Tom Read - click to email meBDXC ISWL WAB SOTA RSGB IOTA - see my radio page for more detailsLiam & Jimmy

Kisdon 2006


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From Lovely Seat G/NP-030, we continued north down from Buttertubs Pass to Thwaite, where Jimmy pointed out where the Pennine Way entered and exited the village to his younger brother.  Taking the road from Thwaite to Keld, around the west side of Kisdon Hill, we parked in a convenient lay-by at NY 892 006, right opposite the start of the bridleway that would be the first half of our climb.

Liam on Kisdon    What we considered to be the actual summit    Relaxing ahead of activating

By the time Liam and myself had reached the levelling out point of the bridleway, at the gate at SD 897 992, Jimmy was already at the summit and calling me on his hand-portable transceiver.  Knowing this summit to be a difficult profile for VHF take-off, I worked Jimmy for a chaser point for myself and an activator log for him, leaving just a further three to find.  My map told me that I was no higher than 470m ASL, so just outside the summit activation zone.  Later on, Liam and myself had followed the wall over the heathery moorland to be united with Jimmy in the vicinity of the summit.  I elected to bed down under a wall to shelter from the stiff breeze.  Aside from that, it was turning out to be a lovely bright afternoon.

By the time we had met Jimmy at the summit, he had worked a second station from his handheld, and thankfully that station had remained on the frequency to wait for me.  Two down, two to go, and all without deploying proper aerials.  I set up the SOTA Beam feeling confident that Kisdon was not going to be anything like as difficult as feared.  I was wrong.  Over an hour later, we had not made a further contact.  I set up the 40m dipole to try out HF.  No joy on here, but HF SSB QRP is not easy.  We needed to self-spot on a particular frequency to have any chance.  I instructed Jimmy to perform the spot on his mobile 'phone.  He couldn't find it.  We then spent an age hunting through coats, bags, heather, walls etc trying to find it before admitting that it was lost, probably forever.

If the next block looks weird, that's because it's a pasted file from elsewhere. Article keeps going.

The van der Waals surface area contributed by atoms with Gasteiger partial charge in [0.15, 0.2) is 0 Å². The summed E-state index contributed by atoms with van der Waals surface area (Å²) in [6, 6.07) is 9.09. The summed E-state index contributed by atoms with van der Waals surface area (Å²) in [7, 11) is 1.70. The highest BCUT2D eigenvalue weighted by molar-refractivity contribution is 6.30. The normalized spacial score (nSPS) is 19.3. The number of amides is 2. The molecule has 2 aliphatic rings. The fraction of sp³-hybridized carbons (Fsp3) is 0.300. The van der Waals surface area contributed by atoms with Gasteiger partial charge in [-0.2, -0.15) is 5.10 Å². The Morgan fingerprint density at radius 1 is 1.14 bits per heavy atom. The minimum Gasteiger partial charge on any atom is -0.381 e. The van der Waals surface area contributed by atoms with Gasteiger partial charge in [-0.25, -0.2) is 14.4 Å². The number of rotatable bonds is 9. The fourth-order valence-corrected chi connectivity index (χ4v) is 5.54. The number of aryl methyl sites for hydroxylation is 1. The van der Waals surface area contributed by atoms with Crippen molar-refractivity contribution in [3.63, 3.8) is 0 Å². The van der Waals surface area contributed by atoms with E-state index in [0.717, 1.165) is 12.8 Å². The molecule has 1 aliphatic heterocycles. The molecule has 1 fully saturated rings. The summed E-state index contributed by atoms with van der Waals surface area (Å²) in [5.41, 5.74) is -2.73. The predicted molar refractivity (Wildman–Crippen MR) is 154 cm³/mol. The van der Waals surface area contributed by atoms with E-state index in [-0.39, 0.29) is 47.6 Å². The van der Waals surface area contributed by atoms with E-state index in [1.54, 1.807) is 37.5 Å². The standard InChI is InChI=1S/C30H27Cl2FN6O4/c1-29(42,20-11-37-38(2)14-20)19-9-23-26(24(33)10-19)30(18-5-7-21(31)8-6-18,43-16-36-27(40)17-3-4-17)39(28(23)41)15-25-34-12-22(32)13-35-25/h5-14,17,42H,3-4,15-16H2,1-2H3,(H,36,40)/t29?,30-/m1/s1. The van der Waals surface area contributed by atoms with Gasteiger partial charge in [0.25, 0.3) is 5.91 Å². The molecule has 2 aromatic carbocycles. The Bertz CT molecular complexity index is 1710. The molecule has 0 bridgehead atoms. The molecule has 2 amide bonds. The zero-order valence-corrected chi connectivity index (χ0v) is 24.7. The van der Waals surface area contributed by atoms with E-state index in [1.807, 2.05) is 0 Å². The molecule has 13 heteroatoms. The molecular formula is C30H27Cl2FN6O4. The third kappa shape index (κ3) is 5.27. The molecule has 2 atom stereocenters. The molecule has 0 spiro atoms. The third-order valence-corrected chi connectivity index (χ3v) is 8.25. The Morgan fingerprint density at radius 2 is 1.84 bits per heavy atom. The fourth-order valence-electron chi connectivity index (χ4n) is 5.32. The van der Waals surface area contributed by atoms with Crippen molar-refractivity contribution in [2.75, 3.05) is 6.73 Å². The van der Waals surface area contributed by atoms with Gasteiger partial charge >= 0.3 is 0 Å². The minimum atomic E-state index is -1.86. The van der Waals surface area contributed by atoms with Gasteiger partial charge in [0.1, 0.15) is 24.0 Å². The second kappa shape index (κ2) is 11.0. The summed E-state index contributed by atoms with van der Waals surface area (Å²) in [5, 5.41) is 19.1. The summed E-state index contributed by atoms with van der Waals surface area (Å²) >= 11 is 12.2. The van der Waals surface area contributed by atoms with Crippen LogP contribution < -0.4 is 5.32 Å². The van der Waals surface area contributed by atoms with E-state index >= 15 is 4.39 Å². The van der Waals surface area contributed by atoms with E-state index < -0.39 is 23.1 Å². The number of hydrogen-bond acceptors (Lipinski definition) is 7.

Jimmy sets up the SOTA Beam    Tom and Liam during the activation    Cairn close to, but not at the summit

A call from Myke G6DDQ/P on nearby Nine Standards Rigg G/NP-018 was welcome to give Jimmy his third contact and me my second.  I knew I could scrape another contact by letting Jimmy descend sufficiently and then working him, so effectively we needed to find one more.  No joy on 2m FM.  No joy on 2m SSB.  No joy on 40m SSB.  The battery ran out on the Yaesu FT-817.  I managed to damage the feeder cable for the SOTA Beam.  Down to the 2m FM handies, on Kisdon, surrounded by higher fells, and with deadly silence on VHF for the last three and a half hours.  It was getting cold, and the light was beginning to fade.  We had one last look for Jimmy's 'phone before reluctantly descending.  Jimmy set off first, and at least gave me my third contact, although it wasn't much use without a fourth.  We loaded into the car and drove up to Dufton Youth Hostel.

Many thanks to the following stations, all worked on 2m FM with 500mW:

M1EYP/M Thwaite Stones Tom J
G4OWG/M Kirkby Stephen road Roger T, J
G6DDQ/P Nine Standards Rigg NP-018 Myke T, J
M3EYP/M Thwaite Stones Jimmy T

Over six weeks later, we were 'phoned by a lady from Burnley called Doreen.  She had found Jimmy's mobile 'phone while walking on Kisdon and looking for a geocache in the vicinity of the large stone man/cairn pictured above.  She had managed to dry it out, charge it up, find our home number in the menu and contact us.  A day later, there it was in the post, back at out address.  All fully working, remarkably, after 40 days and nights in the wilderness.